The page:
Additive manufacturing methods are great solutions for on-demand, low volume part production. The reason for this is that traditional manufacturing methods often demand large volume production in order to decrease the unit cost because of the tooling requirements. In contrast, additive manufacturing involves no added expense for tooling, which means small quantities of 3D printed parts can be easily manufactured on demand.

3D Printing of Assembled Parts

Additive manufacturing enables the consolidation of separate components into one single 3D printed part. These consolidated prints often have complex geometries or moving parts. Additive manufacturing allows the entire assembly of the part to be produced in one print as opposed to multiple components having to be assembled later as is the case with traditional manufacturing. The result of this amazing capability is that less time and money is spent on assembly, and project delays can be avoided.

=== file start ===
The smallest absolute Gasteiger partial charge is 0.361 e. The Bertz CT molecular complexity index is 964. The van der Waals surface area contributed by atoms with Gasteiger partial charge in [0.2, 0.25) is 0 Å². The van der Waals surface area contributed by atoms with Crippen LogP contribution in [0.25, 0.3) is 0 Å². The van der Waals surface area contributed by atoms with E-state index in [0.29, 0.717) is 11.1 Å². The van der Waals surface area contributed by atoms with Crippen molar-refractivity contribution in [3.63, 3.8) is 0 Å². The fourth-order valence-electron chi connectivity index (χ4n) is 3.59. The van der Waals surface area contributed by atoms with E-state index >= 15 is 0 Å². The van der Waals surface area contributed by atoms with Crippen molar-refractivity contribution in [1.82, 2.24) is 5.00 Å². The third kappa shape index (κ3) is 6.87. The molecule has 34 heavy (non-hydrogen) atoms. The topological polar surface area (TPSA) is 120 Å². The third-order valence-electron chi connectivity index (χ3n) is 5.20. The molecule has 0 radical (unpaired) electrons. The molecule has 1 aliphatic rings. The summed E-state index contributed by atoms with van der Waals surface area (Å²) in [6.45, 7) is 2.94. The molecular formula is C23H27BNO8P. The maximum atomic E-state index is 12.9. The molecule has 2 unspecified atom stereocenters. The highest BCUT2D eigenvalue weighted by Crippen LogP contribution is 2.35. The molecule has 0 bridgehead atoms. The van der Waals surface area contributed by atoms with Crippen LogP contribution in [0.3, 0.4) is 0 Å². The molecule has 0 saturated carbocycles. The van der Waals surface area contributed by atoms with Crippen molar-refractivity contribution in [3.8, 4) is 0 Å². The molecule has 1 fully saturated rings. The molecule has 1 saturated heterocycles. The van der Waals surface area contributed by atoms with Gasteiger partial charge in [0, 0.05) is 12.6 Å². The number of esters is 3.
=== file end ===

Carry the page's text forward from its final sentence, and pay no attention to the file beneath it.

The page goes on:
Manufacturing of Extremely Small Parts

One of the drawbacks to CNC machining or subtractive manufacturing is that it can be challenging for small parts. In contrast, additive manufacturing is an excellent solution for producing smaller parts at lower volumes. Moreover, as small part production increases by using additive manufacturing, economies of scale take place and overall project costs decrease. One of the best examples of using additive manufacturing to produce small parts is in the medical industry where parts need to be highly customized for individual use in applications such as implants or prosthetics.

Enhanced Customization